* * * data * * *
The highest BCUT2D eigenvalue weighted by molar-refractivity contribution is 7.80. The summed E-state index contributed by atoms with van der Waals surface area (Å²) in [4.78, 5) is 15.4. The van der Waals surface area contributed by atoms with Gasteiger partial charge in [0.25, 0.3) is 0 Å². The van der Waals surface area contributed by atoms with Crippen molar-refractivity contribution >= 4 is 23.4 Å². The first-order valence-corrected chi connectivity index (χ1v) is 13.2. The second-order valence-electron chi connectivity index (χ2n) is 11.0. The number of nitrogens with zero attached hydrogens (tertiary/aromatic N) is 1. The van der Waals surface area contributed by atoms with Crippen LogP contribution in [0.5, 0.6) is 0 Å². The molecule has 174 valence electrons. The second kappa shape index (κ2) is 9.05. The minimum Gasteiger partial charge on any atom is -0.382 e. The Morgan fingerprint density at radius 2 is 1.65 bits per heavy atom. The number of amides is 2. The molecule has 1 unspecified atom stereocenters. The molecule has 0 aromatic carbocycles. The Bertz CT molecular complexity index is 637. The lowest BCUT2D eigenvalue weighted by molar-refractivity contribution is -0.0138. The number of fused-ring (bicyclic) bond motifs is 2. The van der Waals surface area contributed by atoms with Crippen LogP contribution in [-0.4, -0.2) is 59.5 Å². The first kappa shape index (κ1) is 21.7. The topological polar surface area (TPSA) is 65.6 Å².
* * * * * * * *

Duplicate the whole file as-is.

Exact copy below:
The highest BCUT2D eigenvalue weighted by molar-refractivity contribution is 7.80. The summed E-state index contributed by atoms with van der Waals surface area (Å²) in [4.78, 5) is 15.4. The van der Waals surface area contributed by atoms with Gasteiger partial charge in [0.25, 0.3) is 0 Å². The van der Waals surface area contributed by atoms with Crippen molar-refractivity contribution >= 4 is 23.4 Å². The first-order valence-corrected chi connectivity index (χ1v) is 13.2. The second-order valence-electron chi connectivity index (χ2n) is 11.0. The number of nitrogens with zero attached hydrogens (tertiary/aromatic N) is 1. The van der Waals surface area contributed by atoms with Crippen LogP contribution in [0.5, 0.6) is 0 Å². The molecule has 174 valence electrons. The second kappa shape index (κ2) is 9.05. The minimum Gasteiger partial charge on any atom is -0.382 e. The Morgan fingerprint density at radius 2 is 1.65 bits per heavy atom. The number of amides is 2. The molecule has 1 unspecified atom stereocenters. The molecule has 0 aromatic carbocycles. The Bertz CT molecular complexity index is 637. The lowest BCUT2D eigenvalue weighted by molar-refractivity contribution is -0.0138. The number of fused-ring (bicyclic) bond motifs is 2. The van der Waals surface area contributed by atoms with Crippen LogP contribution in [-0.4, -0.2) is 59.5 Å². The first kappa shape index (κ1) is 21.7. The topological polar surface area (TPSA) is 65.6 Å².